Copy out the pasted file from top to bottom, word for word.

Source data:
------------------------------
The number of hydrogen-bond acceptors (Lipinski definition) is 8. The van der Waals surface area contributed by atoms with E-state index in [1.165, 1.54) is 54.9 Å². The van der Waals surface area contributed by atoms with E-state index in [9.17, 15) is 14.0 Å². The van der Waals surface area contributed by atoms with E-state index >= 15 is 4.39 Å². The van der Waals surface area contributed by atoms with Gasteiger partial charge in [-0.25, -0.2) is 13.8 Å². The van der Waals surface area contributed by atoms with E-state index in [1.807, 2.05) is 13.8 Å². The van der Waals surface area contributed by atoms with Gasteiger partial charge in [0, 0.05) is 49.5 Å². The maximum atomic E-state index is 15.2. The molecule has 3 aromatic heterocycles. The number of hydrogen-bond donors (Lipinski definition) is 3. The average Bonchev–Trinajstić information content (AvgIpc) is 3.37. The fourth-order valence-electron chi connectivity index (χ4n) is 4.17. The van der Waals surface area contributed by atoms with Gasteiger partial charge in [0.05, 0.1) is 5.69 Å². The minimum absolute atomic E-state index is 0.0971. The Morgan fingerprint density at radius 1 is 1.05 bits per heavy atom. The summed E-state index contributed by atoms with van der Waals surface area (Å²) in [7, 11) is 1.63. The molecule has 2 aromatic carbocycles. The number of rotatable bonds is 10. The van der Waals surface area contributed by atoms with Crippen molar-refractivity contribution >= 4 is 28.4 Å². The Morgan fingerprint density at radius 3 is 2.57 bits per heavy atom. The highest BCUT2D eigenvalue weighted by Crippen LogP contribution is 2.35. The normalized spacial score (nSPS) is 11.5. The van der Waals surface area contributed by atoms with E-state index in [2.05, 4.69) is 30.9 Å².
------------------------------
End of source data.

The number of hydrogen-bond acceptors (Lipinski definition) is 8. The van der Waals surface area contributed by atoms with E-state index in [1.165, 1.54) is 54.9 Å². The van der Waals surface area contributed by atoms with E-state index in [9.17, 15) is 14.0 Å². The van der Waals surface area contributed by atoms with E-state index >= 15 is 4.39 Å². The van der Waals surface area contributed by atoms with Gasteiger partial charge in [-0.25, -0.2) is 13.8 Å². The van der Waals surface area contributed by atoms with E-state index in [1.807, 2.05) is 13.8 Å². The van der Waals surface area contributed by atoms with Gasteiger partial charge in [0, 0.05) is 49.5 Å². The maximum atomic E-state index is 15.2. The molecule has 3 aromatic heterocycles. The number of hydrogen-bond donors (Lipinski definition) is 3. The average Bonchev–Trinajstić information content (AvgIpc) is 3.37. The fourth-order valence-electron chi connectivity index (χ4n) is 4.17. The van der Waals surface area contributed by atoms with Gasteiger partial charge in [0.05, 0.1) is 5.69 Å². The minimum absolute atomic E-state index is 0.0971. The Morgan fingerprint density at radius 1 is 1.05 bits per heavy atom. The summed E-state index contributed by atoms with van der Waals surface area (Å²) in [7, 11) is 1.63. The molecule has 2 aromatic carbocycles. The number of rotatable bonds is 10. The van der Waals surface area contributed by atoms with Crippen molar-refractivity contribution >= 4 is 28.4 Å². The Morgan fingerprint density at radius 3 is 2.57 bits per heavy atom. The highest BCUT2D eigenvalue weighted by Crippen LogP contribution is 2.35. The normalized spacial score (nSPS) is 11.5. The van der Waals surface area contributed by atoms with E-state index in [2.05, 4.69) is 30.9 Å².